Taking aspirin is not without risk. If your blood doesn't clot well enough, it may cause bleeding into the gastrointestinal tract or bleeding into the brain. People with history of gastrointestinal bleeding should not take aspirin. People who are taking other anticoagulant drugs should not take aspirin unless their physician advises them to.
People with kidney disease and people taking another nonsteroidalanti-inflammatory drug should not take aspirin.
Aspirin is less effective in people younger than 50 years of age, and less effective in people with low C-reactive protein. C-reactive protein is anindicator of system-wide inflammation and thus of susceptibility to cardiovascular events. For more information, visit the Cleveland Clinic Website.
Some people are hypersensitive to aspirin and will have prolonged bleeding as a result of taking it. They may notice this only with a surgical procedure or a tooth extraction.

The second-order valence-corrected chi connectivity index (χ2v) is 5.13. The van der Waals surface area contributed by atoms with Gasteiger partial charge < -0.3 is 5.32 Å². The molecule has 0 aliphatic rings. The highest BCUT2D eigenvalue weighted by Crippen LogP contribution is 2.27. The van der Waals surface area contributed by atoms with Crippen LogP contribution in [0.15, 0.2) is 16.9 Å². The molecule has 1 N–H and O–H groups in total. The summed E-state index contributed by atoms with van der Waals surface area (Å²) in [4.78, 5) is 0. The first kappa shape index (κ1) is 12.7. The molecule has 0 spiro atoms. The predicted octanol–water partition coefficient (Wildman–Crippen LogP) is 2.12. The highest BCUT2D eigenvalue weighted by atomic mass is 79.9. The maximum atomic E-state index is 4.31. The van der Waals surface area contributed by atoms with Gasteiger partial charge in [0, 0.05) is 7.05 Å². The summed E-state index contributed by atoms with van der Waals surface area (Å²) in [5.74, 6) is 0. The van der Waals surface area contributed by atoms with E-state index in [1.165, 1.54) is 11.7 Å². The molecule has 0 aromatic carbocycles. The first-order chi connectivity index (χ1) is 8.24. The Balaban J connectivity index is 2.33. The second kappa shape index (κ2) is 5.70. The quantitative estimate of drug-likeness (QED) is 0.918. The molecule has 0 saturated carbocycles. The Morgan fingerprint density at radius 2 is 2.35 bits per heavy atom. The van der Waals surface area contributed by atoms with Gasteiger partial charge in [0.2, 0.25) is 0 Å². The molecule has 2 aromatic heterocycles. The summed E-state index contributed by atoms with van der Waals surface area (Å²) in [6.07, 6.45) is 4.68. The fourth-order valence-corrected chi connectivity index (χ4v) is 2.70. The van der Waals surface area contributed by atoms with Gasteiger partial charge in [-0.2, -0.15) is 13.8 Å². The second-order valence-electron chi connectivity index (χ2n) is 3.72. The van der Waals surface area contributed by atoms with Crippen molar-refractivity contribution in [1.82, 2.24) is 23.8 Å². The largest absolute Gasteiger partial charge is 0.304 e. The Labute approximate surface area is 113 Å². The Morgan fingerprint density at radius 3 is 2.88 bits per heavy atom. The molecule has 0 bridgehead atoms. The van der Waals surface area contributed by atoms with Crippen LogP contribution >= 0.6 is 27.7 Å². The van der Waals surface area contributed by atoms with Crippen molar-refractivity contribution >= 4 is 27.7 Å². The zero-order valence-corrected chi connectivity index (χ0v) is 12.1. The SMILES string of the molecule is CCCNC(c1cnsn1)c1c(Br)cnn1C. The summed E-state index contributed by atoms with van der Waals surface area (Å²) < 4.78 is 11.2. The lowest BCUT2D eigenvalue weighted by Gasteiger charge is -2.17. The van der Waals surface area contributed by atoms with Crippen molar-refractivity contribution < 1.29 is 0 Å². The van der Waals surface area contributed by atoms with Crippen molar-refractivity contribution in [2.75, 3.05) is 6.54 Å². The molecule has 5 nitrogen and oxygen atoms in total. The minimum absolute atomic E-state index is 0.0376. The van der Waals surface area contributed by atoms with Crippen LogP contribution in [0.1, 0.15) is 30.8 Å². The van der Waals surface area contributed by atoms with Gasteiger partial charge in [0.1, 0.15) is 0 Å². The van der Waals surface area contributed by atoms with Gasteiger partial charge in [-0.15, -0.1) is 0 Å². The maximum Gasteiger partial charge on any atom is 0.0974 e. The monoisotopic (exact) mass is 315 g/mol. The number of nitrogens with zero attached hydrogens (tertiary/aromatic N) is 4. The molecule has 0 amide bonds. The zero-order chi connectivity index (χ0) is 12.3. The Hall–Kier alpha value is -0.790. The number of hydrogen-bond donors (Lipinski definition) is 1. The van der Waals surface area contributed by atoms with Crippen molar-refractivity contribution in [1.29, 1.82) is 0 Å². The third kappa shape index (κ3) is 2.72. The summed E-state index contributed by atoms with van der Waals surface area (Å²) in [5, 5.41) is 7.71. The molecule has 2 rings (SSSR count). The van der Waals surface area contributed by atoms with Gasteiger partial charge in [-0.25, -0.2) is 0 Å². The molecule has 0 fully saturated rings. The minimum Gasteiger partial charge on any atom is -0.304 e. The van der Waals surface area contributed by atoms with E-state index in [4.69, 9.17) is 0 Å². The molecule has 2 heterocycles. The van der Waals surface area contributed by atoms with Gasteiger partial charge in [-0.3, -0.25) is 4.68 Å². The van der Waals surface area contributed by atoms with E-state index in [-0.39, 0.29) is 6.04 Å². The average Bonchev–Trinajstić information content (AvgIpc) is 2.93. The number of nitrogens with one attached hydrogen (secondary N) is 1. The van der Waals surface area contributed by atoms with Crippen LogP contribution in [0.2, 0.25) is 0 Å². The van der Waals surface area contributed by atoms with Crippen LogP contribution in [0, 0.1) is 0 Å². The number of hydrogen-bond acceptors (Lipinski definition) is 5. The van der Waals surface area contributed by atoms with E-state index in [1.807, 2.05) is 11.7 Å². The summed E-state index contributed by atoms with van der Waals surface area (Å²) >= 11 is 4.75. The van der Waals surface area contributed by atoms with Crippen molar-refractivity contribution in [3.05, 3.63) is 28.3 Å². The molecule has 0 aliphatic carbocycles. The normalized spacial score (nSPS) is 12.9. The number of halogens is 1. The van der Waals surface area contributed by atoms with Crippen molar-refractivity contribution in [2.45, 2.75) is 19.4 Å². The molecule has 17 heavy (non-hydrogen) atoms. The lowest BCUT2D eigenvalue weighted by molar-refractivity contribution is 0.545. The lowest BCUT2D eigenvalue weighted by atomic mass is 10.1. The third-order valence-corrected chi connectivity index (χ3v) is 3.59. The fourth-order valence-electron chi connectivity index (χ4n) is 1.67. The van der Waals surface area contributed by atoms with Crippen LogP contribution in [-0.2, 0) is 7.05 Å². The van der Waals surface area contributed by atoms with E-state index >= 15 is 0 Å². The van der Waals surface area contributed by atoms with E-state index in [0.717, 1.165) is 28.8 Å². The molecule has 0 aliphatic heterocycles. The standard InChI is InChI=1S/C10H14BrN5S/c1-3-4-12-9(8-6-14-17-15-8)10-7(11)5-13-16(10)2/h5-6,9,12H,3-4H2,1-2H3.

Each year the British National Health Service pays about $160 million to care for people hospitalized with adverse reactions to aspirin. This is the most expensive drug in Britain in terms of adverse reactions and costs twice as much as the runner-up drug, furosemide.
Additional Benefits of Aspirin
People who take aspirin and other nonsteroidal anti-inflammatory drugs are a bit less likely to develop cancer of the colon. This has nothing to do with aspirin's anti-clotting ability. Aspirin appears to enhance the cell nucleus' ability to detect abnormal growth and initiate cell suicide.
Aspirin also has an antiviral effect.
Alternatives to Aspirin
The Coronary Drug Project published in the Journal of the American Collegeof Cardiology in 1986 reported on several measures thought to reduce heartdisease. None appeared effective. Nine years after termination of thestudy, however, they looked to see which study participants had survived.Unexpectedly, those patients who had taken niacin proved to be 10 percentless likely to have died than did the placebo group.